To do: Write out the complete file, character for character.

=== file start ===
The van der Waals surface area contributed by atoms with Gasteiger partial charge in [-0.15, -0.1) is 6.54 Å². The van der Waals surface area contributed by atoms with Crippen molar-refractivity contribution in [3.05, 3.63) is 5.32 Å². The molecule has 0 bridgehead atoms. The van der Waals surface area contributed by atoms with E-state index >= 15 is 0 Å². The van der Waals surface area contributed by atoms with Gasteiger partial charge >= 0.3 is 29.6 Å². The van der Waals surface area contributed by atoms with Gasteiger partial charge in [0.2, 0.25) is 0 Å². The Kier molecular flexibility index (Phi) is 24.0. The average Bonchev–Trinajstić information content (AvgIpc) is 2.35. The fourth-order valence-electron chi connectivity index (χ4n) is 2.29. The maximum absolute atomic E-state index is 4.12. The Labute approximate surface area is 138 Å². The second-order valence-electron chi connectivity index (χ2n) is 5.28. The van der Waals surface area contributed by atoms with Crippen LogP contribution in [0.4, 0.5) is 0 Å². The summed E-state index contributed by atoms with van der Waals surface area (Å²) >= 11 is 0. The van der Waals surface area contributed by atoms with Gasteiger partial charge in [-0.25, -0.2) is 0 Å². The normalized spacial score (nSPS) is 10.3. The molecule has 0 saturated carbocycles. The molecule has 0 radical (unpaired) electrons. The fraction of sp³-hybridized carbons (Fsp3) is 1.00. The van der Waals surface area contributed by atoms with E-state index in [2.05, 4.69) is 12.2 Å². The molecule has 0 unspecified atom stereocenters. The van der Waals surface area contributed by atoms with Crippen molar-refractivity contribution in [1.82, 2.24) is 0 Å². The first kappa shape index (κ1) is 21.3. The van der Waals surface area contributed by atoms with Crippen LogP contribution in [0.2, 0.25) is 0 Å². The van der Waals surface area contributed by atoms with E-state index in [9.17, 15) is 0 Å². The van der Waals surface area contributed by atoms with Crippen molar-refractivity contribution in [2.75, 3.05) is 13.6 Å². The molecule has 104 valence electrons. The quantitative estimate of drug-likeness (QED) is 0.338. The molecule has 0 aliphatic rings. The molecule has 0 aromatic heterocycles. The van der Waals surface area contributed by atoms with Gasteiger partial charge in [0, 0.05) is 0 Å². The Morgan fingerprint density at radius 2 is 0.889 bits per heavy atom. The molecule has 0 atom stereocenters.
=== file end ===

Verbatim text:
The van der Waals surface area contributed by atoms with Gasteiger partial charge in [-0.15, -0.1) is 6.54 Å². The van der Waals surface area contributed by atoms with Crippen molar-refractivity contribution in [3.05, 3.63) is 5.32 Å². The molecule has 0 bridgehead atoms. The van der Waals surface area contributed by atoms with E-state index >= 15 is 0 Å². The van der Waals surface area contributed by atoms with Gasteiger partial charge >= 0.3 is 29.6 Å². The van der Waals surface area contributed by atoms with Gasteiger partial charge in [0.2, 0.25) is 0 Å². The Kier molecular flexibility index (Phi) is 24.0. The average Bonchev–Trinajstić information content (AvgIpc) is 2.35. The fourth-order valence-electron chi connectivity index (χ4n) is 2.29. The maximum absolute atomic E-state index is 4.12. The Labute approximate surface area is 138 Å². The second-order valence-electron chi connectivity index (χ2n) is 5.28. The van der Waals surface area contributed by atoms with Crippen LogP contribution in [0.4, 0.5) is 0 Å². The summed E-state index contributed by atoms with van der Waals surface area (Å²) >= 11 is 0. The van der Waals surface area contributed by atoms with Gasteiger partial charge in [-0.25, -0.2) is 0 Å². The normalized spacial score (nSPS) is 10.3. The molecule has 0 saturated carbocycles. The molecule has 0 radical (unpaired) electrons. The fraction of sp³-hybridized carbons (Fsp3) is 1.00. The van der Waals surface area contributed by atoms with E-state index in [2.05, 4.69) is 12.2 Å². The molecule has 0 unspecified atom stereocenters. The van der Waals surface area contributed by atoms with Crippen molar-refractivity contribution in [1.82, 2.24) is 0 Å². The first kappa shape index (κ1) is 21.3. The van der Waals surface area contributed by atoms with Crippen LogP contribution in [0.2, 0.25) is 0 Å². The van der Waals surface area contributed by atoms with E-state index in [9.17, 15) is 0 Å². The van der Waals surface area contributed by atoms with Crippen molar-refractivity contribution in [2.75, 3.05) is 13.6 Å². The molecule has 104 valence electrons. The quantitative estimate of drug-likeness (QED) is 0.338. The molecule has 0 aliphatic rings. The molecule has 0 aromatic heterocycles. The van der Waals surface area contributed by atoms with Gasteiger partial charge in [0, 0.05) is 0 Å². The Morgan fingerprint density at radius 2 is 0.889 bits per heavy atom. The molecule has 0 atom stereocenters.